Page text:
This lesson plan may be used to address the academic standards listed below. These standards are drawn from Content Knowledge: A Compendium of Standards and Benchmarks for K-12 Education: 2nd Edition and have been provided courtesy of theMid-continent Research for Education and Learningin Aurora, Colorado.
 
Grade level: 6-8
Subject area: science
Standard:
Understands basic Earth processes.
Benchmarks:
Benchmark:
Knows processes involved in the rock cycle (e.g., old rocks at the surface gradually weather and form sediments that are buried, then compacted, heated, and often recrystallized into new rock; this new rock is eventually brought to the surface by the forces that drive plate motions, and the rock cycle continues).

Benchmark:
Knows how landforms are created through a combination of constructive and destructive forces (e.g., constructive forces such as crustal deformation, volcanic eruptions, and deposition of sediment; destructive forces such as weathering and erosion).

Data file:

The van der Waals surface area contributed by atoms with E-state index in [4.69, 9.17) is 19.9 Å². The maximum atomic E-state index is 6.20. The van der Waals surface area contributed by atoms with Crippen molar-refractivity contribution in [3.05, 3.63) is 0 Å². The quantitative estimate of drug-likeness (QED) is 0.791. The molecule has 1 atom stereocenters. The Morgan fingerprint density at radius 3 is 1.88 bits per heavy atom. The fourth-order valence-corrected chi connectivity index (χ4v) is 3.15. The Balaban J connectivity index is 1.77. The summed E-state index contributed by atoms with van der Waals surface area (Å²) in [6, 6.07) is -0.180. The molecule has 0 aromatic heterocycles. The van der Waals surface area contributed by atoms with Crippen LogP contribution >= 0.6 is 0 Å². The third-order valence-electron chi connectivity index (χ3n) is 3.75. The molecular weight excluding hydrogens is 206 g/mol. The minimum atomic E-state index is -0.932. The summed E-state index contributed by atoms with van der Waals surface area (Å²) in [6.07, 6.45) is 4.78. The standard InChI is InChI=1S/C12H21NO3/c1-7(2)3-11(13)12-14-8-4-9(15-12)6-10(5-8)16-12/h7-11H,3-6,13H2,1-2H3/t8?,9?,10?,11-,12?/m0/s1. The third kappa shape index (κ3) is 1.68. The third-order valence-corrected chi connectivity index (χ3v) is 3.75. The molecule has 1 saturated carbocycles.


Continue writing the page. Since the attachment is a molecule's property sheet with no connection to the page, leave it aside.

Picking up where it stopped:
Grade level: 6-8
Subject area: science
Standard:
Understands how species depend on one another and on the environment for survival.
Benchmarks:
Benchmark:
Knows factors that affect the number and types of organisms an ecosystem can support (e.g., available resources; abiotic factors such as quantity of light and water, range of temperatures, and soil composition; disease; competition from other organisms within the ecosystem; predation).

Benchmark:
Knows that all individuals of a species that occur together at a given place and time make up a population, and all populations living together and the physical factors with which they interact compose an ecosystem.

Benchmark:
Knows relationships that exist among organisms in food chains and food webs.

Grade level: 6-8
Subject area: science
Standard:
Understands the cycling of matter and flow of energy through the living environment.
Benchmarks:
Knows how energy is transferred through food webs in an ecosystem (e.g., energy enters ecosystems as sunlight, and green plants transfer this energy into chemical energy through photosynthesis; this chemical energy is passed from organism to organism; animals get energy from oxidizing their food, releasing some of this energy as heat).

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Credit


R. Mark Herzog, assistant supervisor of science education, Harford County Public Schools, Maryland.